SetSince topos theory is about setlike structures lets look at set first and then generalise to other topoi. In set all the subobjects are given by the powerset. 
This set of all subsets comes with some structure (poset structure), the arrows on the above diagram are inclusion maps or we can think of the arrows as meaning 'is a subset of'.
All the elements of the powerset are subsets of the set {a,b,c}. Also all the elements are supersets of the empty set ø. Therefore all the subsets are representable (in two ways), that is we can replace all the subsets with arrows. 
Subobject Classifier
See .
See page here for a noncategorical approach to subobjects.
If the arrow 'f' is monic (injective) then it maps to a subobject (subset) of 'B'. That is: there is a subobject of B that is isomorphic to A. The inclusion relation on subobjects is:

In order to define the subobject we must define the monic 'upto equality' which is not in the spirit of category theory. We will go on to define a 'subobject classifier' which defines a subobject, in a much more category theoretic way, by the composition of maps (and also relates the whole subject to logic).
The classifier (characteristic function in subset case) 
Subset  Classifier 

ø  {0,0,0} 
{a}  {1,0,0} 
{b}  {0,1,0} 
{c}  {0,0,1} 
{a,b}  {1,1,0} 
{a,c}  {1,0,1} 
{b,c}  {0,1,1} 
{a,b,c}  {1,1,1} 
Consider the contravariant functor P : Set>Set which maps each set to its power set and each function to its inverse image map. To represent this functor we need a pair (A,u) where A is a set and u is a subset of A, i.e. an element of P(A), such that for all sets X, the homset Hom(X,A) is isomorphic to P(X) via Φ_{X}(f) = (Pf)u = f^{−1}(u). Take A = {0,1} and u = {1}. Given a subset SX the corresponding function from X to A is the characteristic function of S.
Naming Arrows
In category theory we don't usually identify elements, such as elements of a set, because we only tend to determine things 'upto isomorphism'. The objects in a category are whole 'structures', they don't represent individual elements.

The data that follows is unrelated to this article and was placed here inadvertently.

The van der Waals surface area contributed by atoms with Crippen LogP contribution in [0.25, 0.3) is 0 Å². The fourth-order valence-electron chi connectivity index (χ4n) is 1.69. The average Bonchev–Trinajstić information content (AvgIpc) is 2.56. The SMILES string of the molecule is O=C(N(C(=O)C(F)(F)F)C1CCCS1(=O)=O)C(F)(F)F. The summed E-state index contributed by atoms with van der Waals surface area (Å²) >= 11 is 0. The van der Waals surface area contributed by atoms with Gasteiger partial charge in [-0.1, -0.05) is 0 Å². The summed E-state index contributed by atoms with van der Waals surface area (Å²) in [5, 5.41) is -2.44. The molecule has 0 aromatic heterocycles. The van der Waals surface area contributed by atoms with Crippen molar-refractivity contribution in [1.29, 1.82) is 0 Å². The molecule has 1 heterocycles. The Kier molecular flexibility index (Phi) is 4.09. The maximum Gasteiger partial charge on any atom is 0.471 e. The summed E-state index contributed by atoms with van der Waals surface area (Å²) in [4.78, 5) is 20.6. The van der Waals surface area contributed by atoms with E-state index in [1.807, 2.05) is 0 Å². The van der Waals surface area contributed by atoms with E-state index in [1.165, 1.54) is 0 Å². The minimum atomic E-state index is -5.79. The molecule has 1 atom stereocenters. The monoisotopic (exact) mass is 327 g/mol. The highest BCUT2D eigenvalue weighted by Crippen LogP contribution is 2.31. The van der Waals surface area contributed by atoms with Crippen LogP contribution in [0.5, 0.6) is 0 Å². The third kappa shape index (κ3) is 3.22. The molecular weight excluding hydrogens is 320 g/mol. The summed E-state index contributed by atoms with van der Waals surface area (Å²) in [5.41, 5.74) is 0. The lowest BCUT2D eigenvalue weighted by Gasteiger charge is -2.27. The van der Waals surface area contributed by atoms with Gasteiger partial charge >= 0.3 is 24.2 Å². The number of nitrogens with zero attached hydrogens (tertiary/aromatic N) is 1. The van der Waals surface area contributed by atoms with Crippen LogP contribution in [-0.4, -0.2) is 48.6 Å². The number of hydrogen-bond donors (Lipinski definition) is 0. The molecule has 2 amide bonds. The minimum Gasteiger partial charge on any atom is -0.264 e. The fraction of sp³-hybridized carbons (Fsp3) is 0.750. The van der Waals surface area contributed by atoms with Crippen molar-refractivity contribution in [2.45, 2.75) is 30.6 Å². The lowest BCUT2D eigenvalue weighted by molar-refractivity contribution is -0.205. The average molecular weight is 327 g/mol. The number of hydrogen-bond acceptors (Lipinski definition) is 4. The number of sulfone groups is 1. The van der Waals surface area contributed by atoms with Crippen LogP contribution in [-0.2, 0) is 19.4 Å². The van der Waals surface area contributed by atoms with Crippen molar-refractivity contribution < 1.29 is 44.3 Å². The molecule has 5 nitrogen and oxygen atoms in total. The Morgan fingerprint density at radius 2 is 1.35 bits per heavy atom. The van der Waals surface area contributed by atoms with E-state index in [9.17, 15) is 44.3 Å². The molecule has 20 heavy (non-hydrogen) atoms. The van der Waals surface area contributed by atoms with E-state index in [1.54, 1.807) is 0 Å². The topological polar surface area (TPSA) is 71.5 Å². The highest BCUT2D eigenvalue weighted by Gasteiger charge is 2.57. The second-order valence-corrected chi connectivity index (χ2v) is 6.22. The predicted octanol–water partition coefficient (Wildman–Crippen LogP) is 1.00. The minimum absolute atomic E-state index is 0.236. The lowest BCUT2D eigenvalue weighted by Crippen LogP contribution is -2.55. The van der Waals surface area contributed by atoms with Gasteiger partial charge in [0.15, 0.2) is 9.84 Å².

However, there is the possibility to indicate elements indirectly using arrows. For instance, if we want to enter a specific element we can use:
1>A
because, in sets, 1 is the single element set so it will indicate an element uniquely.
We can also use naming arrows. An arrow:
f: A>B
Is a subset of a function spacef:{0}>B^{A}
fis called the 'name' of the function.
Classifier
In the opposite direction there is a correspondence between subsets of B and functions:
B>2
This is in the space 2^{B} which corresponds to the powerset(B), that is, all the possible subsets of B.
The characteristic arrow: x_{f} classifies objects of B to determine if they are images of A. This is a pullback square. The object 2 has two values: 0 and 1. We also use the symbol Ω and call the elements 'true' and 'false'. 
This means the topos theory is related to logic. (see also 'characteristic function' in number theory).
Example in Set
Example in set  

Set A (blue) is subset of B (red).  
If we take the inverse of f we get the concept of a 'bundle' as discussed on this page.  
classifier for set.

Subobject and Fibre
Here we discuss combining subobject and fibre (taking part of a fibre).  
Just to explain the diagram, these two are intended tp be the same: π=(2*I,p1) 
Notation
this can be donated as a pair (A,f) 
I is common and does not need to be specified.